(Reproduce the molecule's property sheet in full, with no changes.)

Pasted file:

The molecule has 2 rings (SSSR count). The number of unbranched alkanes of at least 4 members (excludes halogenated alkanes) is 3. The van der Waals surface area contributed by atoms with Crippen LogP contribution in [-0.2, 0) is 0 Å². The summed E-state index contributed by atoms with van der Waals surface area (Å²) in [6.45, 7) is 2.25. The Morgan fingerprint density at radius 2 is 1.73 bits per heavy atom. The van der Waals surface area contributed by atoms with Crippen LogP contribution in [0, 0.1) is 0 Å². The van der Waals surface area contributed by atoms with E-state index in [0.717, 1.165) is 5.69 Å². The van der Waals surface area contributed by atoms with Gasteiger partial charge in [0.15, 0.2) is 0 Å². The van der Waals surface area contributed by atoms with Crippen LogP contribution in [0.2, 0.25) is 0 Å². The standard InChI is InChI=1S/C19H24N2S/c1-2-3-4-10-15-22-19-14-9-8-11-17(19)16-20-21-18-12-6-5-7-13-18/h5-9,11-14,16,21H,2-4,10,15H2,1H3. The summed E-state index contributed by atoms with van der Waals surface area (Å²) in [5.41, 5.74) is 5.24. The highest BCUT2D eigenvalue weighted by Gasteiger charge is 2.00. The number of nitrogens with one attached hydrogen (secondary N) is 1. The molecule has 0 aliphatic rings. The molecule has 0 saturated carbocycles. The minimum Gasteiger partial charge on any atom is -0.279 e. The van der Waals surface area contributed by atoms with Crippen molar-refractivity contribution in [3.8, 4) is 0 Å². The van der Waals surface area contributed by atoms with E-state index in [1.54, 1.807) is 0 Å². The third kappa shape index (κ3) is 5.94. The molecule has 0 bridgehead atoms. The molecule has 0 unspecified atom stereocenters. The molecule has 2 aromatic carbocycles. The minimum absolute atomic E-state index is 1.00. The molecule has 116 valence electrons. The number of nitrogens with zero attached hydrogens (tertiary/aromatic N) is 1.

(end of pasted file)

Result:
The molecule has 2 rings (SSSR count). The number of unbranched alkanes of at least 4 members (excludes halogenated alkanes) is 3. The van der Waals surface area contributed by atoms with Crippen LogP contribution in [-0.2, 0) is 0 Å². The summed E-state index contributed by atoms with van der Waals surface area (Å²) in [6.45, 7) is 2.25. The Morgan fingerprint density at radius 2 is 1.73 bits per heavy atom. The van der Waals surface area contributed by atoms with Crippen LogP contribution in [0, 0.1) is 0 Å². The van der Waals surface area contributed by atoms with E-state index in [0.717, 1.165) is 5.69 Å². The van der Waals surface area contributed by atoms with Gasteiger partial charge in [0.15, 0.2) is 0 Å². The van der Waals surface area contributed by atoms with Crippen LogP contribution in [0.2, 0.25) is 0 Å². The standard InChI is InChI=1S/C19H24N2S/c1-2-3-4-10-15-22-19-14-9-8-11-17(19)16-20-21-18-12-6-5-7-13-18/h5-9,11-14,16,21H,2-4,10,15H2,1H3. The summed E-state index contributed by atoms with van der Waals surface area (Å²) in [5.41, 5.74) is 5.24. The highest BCUT2D eigenvalue weighted by Gasteiger charge is 2.00. The number of nitrogens with one attached hydrogen (secondary N) is 1. The molecule has 0 aliphatic rings. The molecule has 0 saturated carbocycles. The minimum Gasteiger partial charge on any atom is -0.279 e. The van der Waals surface area contributed by atoms with Crippen molar-refractivity contribution in [3.8, 4) is 0 Å². The van der Waals surface area contributed by atoms with E-state index in [1.54, 1.807) is 0 Å². The third kappa shape index (κ3) is 5.94. The molecule has 0 bridgehead atoms. The molecule has 0 unspecified atom stereocenters. The molecule has 2 aromatic carbocycles. The minimum absolute atomic E-state index is 1.00. The molecule has 116 valence electrons. The number of nitrogens with zero attached hydrogens (tertiary/aromatic N) is 1.